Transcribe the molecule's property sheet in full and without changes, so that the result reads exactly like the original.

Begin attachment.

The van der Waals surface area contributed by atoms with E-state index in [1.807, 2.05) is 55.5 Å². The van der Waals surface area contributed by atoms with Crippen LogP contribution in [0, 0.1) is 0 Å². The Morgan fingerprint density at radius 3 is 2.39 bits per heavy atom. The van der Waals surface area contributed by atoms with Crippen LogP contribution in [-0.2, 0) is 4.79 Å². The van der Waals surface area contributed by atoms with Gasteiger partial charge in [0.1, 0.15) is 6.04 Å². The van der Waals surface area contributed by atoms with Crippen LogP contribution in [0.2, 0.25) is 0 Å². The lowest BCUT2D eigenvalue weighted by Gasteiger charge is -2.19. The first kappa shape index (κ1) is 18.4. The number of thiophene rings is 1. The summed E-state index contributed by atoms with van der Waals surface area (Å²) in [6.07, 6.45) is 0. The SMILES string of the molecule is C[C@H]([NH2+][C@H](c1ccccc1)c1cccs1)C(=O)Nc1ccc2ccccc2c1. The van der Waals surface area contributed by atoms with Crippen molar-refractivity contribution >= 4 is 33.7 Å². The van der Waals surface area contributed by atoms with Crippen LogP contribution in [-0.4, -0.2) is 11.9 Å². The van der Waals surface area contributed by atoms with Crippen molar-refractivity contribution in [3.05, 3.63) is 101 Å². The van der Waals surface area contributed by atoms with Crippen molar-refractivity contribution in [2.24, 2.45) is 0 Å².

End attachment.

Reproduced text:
The van der Waals surface area contributed by atoms with E-state index in [1.807, 2.05) is 55.5 Å². The van der Waals surface area contributed by atoms with Crippen LogP contribution in [0, 0.1) is 0 Å². The Morgan fingerprint density at radius 3 is 2.39 bits per heavy atom. The van der Waals surface area contributed by atoms with Crippen LogP contribution in [-0.2, 0) is 4.79 Å². The van der Waals surface area contributed by atoms with Gasteiger partial charge in [0.1, 0.15) is 6.04 Å². The van der Waals surface area contributed by atoms with Crippen LogP contribution in [0.2, 0.25) is 0 Å². The lowest BCUT2D eigenvalue weighted by Gasteiger charge is -2.19. The first kappa shape index (κ1) is 18.4. The number of thiophene rings is 1. The summed E-state index contributed by atoms with van der Waals surface area (Å²) in [6.07, 6.45) is 0. The SMILES string of the molecule is C[C@H]([NH2+][C@H](c1ccccc1)c1cccs1)C(=O)Nc1ccc2ccccc2c1. The van der Waals surface area contributed by atoms with Crippen molar-refractivity contribution >= 4 is 33.7 Å². The van der Waals surface area contributed by atoms with Crippen LogP contribution in [-0.4, -0.2) is 11.9 Å². The van der Waals surface area contributed by atoms with Crippen molar-refractivity contribution in [3.05, 3.63) is 101 Å². The van der Waals surface area contributed by atoms with Crippen molar-refractivity contribution in [2.24, 2.45) is 0 Å².